As in previous studies based on the SLy4 functional,[21,22] we found that all nuclei considered in this work have spherical shapes in their ground states. This is because =184 appears to be the magic neutron number in most theoretical models based on the Skyrme approach.[23] Due to the magic character of =184 isotones, ground-state neutron pairing gaps calculated in BCS vanish. The ground-state proton pairing gaps, on the other hand, show considerable variations with . They are large in the open-shell rutherfordium (=104), but in =114 the values of are considerably reduced. As expected, proton pairing is much weakened for =126 which is predicted to be semi-magic.[21,22,23]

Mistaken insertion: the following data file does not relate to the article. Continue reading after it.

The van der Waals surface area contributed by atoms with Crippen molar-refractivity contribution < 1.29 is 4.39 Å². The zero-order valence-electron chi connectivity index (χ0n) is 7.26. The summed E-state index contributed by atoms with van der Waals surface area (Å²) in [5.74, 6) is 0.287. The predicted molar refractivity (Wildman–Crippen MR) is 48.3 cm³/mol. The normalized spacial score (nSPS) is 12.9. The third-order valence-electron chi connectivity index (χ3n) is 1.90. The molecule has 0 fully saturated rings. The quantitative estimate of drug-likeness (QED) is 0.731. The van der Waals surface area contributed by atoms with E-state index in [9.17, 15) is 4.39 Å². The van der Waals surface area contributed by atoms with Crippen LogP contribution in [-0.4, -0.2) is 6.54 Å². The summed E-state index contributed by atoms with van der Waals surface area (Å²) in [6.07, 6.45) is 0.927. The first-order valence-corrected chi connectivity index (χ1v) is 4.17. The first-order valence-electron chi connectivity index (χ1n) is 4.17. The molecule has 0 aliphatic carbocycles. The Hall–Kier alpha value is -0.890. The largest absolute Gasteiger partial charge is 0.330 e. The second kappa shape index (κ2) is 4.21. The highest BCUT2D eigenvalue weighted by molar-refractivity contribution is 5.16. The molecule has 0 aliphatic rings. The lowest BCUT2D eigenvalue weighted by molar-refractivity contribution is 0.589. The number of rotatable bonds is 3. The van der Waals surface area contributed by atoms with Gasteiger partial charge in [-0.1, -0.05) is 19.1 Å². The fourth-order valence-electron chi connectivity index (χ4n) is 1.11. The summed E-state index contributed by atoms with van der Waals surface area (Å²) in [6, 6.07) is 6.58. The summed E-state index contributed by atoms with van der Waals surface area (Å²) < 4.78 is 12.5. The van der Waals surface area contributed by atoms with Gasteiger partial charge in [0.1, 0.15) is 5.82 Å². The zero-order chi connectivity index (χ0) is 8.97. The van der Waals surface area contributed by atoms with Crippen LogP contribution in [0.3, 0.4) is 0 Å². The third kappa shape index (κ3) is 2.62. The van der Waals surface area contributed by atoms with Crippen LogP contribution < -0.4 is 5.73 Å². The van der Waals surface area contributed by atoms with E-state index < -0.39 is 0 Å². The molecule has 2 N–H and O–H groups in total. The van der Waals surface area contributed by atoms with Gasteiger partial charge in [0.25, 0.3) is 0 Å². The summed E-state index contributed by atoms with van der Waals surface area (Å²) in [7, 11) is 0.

The calculated static fission paths have reflection-symmetric shapes, i.e., for all odd multipolarities . Furthermore, one can see that irrespective of the pairing interaction used, the hexadecapole moments are almost identical, and they gradually increase (from 0 up to about 80b) along the calculated static fission paths. In contrast to , the collective potentials (i.e., total energies as functions of ) differ depending on the pairing model employed. This is particularly evident for Rf (Fig. 1A) where the fission barrier calculated within the SHF+BCS(G) model is significantly higher as compared to those obtained in the SHF+BCS() variants. In the case of (Fig. 2A), the fission barriers calculated with the SHF+BCS(G) and SHF+BCS() interactions are considerably closer to one another than in the case of Rf. Furthermore, for (Fig. 3A), all fission barriers calculated with both pairing models are almost identical. This can be attributed to the behavior of proton pairing along the fission paths. Indeed, in Rf there is a large systematic difference between values in SHF+BCS(G) and SHF+BCS() variants, with the seniority-pairing model producing considerably larger pairing gaps. This difference decreases when going towards in which obtained within the SHF+BCS(G) model are much closer to those obtained within the SHF+BCS() model. This result indicates that the isospin dependence of seniority pairing strengths given by Eq. (1) is too strong and thus unrealistic. Another interesting observation is that neutron/proton pairing gaps (hence, corresponding potential energies) calculated within the SHF+BCS() framework are very similar, regardless of the parameterization variant used (MIX, DDDI or DI), see Eq. (4).